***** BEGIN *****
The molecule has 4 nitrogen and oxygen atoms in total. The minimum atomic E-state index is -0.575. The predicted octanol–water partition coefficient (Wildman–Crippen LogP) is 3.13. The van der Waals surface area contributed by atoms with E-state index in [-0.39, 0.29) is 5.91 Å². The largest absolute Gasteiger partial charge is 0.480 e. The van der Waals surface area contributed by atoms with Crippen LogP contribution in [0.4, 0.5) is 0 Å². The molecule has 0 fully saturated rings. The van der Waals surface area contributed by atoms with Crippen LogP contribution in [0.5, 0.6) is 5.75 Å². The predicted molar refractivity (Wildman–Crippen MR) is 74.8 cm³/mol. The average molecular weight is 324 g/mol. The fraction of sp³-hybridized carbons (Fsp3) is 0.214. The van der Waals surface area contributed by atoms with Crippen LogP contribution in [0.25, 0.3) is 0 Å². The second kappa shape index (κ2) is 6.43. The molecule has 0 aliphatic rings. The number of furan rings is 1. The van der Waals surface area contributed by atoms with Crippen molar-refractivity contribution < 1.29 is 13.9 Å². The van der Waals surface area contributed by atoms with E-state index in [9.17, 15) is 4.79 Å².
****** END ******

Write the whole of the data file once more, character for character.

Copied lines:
The molecule has 4 nitrogen and oxygen atoms in total. The minimum atomic E-state index is -0.575. The predicted octanol–water partition coefficient (Wildman–Crippen LogP) is 3.13. The van der Waals surface area contributed by atoms with E-state index in [-0.39, 0.29) is 5.91 Å². The largest absolute Gasteiger partial charge is 0.480 e. The van der Waals surface area contributed by atoms with Crippen LogP contribution in [0.4, 0.5) is 0 Å². The molecule has 0 fully saturated rings. The van der Waals surface area contributed by atoms with Crippen LogP contribution in [0.5, 0.6) is 5.75 Å². The predicted molar refractivity (Wildman–Crippen MR) is 74.8 cm³/mol. The average molecular weight is 324 g/mol. The fraction of sp³-hybridized carbons (Fsp3) is 0.214. The van der Waals surface area contributed by atoms with Crippen LogP contribution in [0.25, 0.3) is 0 Å². The second kappa shape index (κ2) is 6.43. The molecule has 0 aliphatic rings. The number of furan rings is 1. The van der Waals surface area contributed by atoms with Crippen molar-refractivity contribution < 1.29 is 13.9 Å². The van der Waals surface area contributed by atoms with E-state index in [9.17, 15) is 4.79 Å².